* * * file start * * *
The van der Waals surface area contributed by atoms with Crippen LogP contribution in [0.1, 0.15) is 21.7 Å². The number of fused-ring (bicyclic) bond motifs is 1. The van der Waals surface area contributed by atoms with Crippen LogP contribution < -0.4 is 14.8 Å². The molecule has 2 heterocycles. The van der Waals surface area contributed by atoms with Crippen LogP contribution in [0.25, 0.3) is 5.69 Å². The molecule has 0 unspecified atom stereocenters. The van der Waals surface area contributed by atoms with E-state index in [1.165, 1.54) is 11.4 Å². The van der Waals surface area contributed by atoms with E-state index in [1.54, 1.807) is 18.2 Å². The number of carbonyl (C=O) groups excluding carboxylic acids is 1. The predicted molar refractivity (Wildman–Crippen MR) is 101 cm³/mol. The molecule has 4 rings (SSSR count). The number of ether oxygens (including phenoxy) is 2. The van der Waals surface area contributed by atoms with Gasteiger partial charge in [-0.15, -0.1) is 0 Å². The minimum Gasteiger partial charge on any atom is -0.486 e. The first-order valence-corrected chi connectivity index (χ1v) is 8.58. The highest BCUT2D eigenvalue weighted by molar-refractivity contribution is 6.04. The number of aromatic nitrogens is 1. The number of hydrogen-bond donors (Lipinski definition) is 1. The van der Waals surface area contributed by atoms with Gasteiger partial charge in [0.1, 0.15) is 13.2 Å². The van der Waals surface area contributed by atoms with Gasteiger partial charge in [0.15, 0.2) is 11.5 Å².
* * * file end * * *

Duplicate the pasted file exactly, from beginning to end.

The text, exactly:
The van der Waals surface area contributed by atoms with Crippen LogP contribution in [0.1, 0.15) is 21.7 Å². The number of fused-ring (bicyclic) bond motifs is 1. The van der Waals surface area contributed by atoms with Crippen LogP contribution < -0.4 is 14.8 Å². The molecule has 2 heterocycles. The van der Waals surface area contributed by atoms with Crippen LogP contribution in [0.25, 0.3) is 5.69 Å². The molecule has 0 unspecified atom stereocenters. The van der Waals surface area contributed by atoms with E-state index in [1.165, 1.54) is 11.4 Å². The van der Waals surface area contributed by atoms with E-state index in [1.54, 1.807) is 18.2 Å². The number of carbonyl (C=O) groups excluding carboxylic acids is 1. The predicted molar refractivity (Wildman–Crippen MR) is 101 cm³/mol. The molecule has 4 rings (SSSR count). The number of ether oxygens (including phenoxy) is 2. The van der Waals surface area contributed by atoms with Gasteiger partial charge in [-0.15, -0.1) is 0 Å². The minimum Gasteiger partial charge on any atom is -0.486 e. The first-order valence-corrected chi connectivity index (χ1v) is 8.58. The highest BCUT2D eigenvalue weighted by molar-refractivity contribution is 6.04. The number of aromatic nitrogens is 1. The number of hydrogen-bond donors (Lipinski definition) is 1. The van der Waals surface area contributed by atoms with Gasteiger partial charge in [0.1, 0.15) is 13.2 Å². The van der Waals surface area contributed by atoms with Gasteiger partial charge in [0.15, 0.2) is 11.5 Å².